Another reason is that I like to close the eye which I'm not using which I only can in this combination (right eye open, left eye closed). Maybe if this also worked the other way round I could try to use my left eye more often  ;)

I believe right eye dominance is much more common that left eye dominance. This trait is completely independent of right or left handedness (and here too, right handedness is much more common). Therefore, as a combination of independently sorted traits, right eye-right hand dominance is more common, although in lesser frequency.

Photography Technique / Re: Which eye do you use?
« on: January 27, 2015, 03:18:03 PM »
Do you use your dominant eye when composing through the viewfinder or do you force yourself to use your non-dominant eye in order to try to stimulate the other half of your brain?

Sorry, but that's not how it works.  The left side of visual space is represented on the right side of the brain (and vice versa), so each eye projects to both hemispheres of the brain.

Ok, it feels weird explaining this to you, but there is something as eyed-ness or ocular dominance (not to be confused with Ocular dominance columns, for others reading this post) (see Porac and Coren, 1976). You can easily test it out by holding a pencil vertically in front of you and having something on the background matching its position. When you close one eye, you see the background shift in reference to the pencil but not so for the other eye. The latter is said to be your dominant eye. Some people don't have this preference.

Site Information / Re: Underneath my name
« on: January 27, 2015, 03:03:57 PM »
This thread made my day!  ;D ;D ;D
(ok, so I am easily satisfied)

Canon General / Re: Photographer Petitions Canon for Left Handed Camera
« on: January 27, 2015, 02:49:10 AM »

Have you ever thought about playing a piano? How about making a left handed piano for you, Mr. YAMAHA please? Even if Steinway make one for you, will that make you a better piano player?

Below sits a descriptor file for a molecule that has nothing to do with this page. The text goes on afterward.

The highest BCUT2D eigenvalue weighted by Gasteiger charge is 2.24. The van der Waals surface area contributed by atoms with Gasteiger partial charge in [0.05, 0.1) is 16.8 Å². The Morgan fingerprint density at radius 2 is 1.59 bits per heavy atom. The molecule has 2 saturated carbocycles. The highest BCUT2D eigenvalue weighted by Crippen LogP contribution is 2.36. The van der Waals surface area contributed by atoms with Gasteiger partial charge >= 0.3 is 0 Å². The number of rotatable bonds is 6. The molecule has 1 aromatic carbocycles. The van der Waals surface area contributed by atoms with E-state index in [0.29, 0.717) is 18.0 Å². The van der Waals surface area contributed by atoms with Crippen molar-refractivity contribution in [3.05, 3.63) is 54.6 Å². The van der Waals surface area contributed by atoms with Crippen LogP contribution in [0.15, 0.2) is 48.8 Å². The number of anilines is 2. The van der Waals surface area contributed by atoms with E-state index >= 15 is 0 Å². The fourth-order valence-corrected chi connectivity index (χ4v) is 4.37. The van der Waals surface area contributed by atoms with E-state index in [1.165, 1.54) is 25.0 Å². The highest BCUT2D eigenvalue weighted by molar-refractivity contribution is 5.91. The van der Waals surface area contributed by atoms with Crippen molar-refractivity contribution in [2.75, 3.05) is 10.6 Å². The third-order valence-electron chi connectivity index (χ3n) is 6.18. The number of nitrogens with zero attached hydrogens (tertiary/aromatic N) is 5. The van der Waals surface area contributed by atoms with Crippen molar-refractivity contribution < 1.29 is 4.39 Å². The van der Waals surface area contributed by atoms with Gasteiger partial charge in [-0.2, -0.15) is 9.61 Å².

Have you ever requested TOYOTA to make a left handed Corolla for you, since you can't change gear with right hand?

People always say left-handed person is smarter than those right-handed. What do you think?

I am right handed, with tennis elbow for many years. Since then I have to use left hand to brush my teeth as suggested by Doctor. How much difficulty is it to use a regular camera for a left-handed person, compare to use left hand to brush teeth?

Are you suggesting that it is possible, with some practice, for a person with complete paralysis of the right arm to use a regular dSLR camera quite easily (as I suppose it was for you to brush with your left hand)?
If so, I'd love to hear how you think she might do that.
Oh, and you might have missed the introduction of automatic transmission in cars, including the Toyota Corolla...

Lenses / Re: 24-70 f4 IS vs. 24-105 IS
« on: January 25, 2015, 08:18:56 PM »
Well, yes of course -- there is that difference.   The problem becomes whether I want to trade or not, and what I can trade for is limited.   It began as a trade for the 24-70 f4 IS, but then decided the 24-105 will stay in the bag instead because I don't gain enough with the 24-70 f4.   So, now the options fall at 16-35 f4 IS, but I have to put some cash with it for that lens, which I didn't want to do if possible. 

Now, as I work thru it all and look at the options (duplicate FL, and other factors) it seems the only option that remains realistic = 16-35 f4 IS ... sometimes it takes writing it down, listening to others, and then making the obvious choice that should have popped out in my brain  immediately.   So, looks like I'll be testing that new 16-35 soon enough if I can 'taper down the cash part" a bit ... thanks for the responses -

Too soon to start congratulating you? :P

Lenses / Re: 24-70 f4 IS vs. 24-105 IS
« on: January 25, 2015, 06:11:03 PM »
Interesting comments --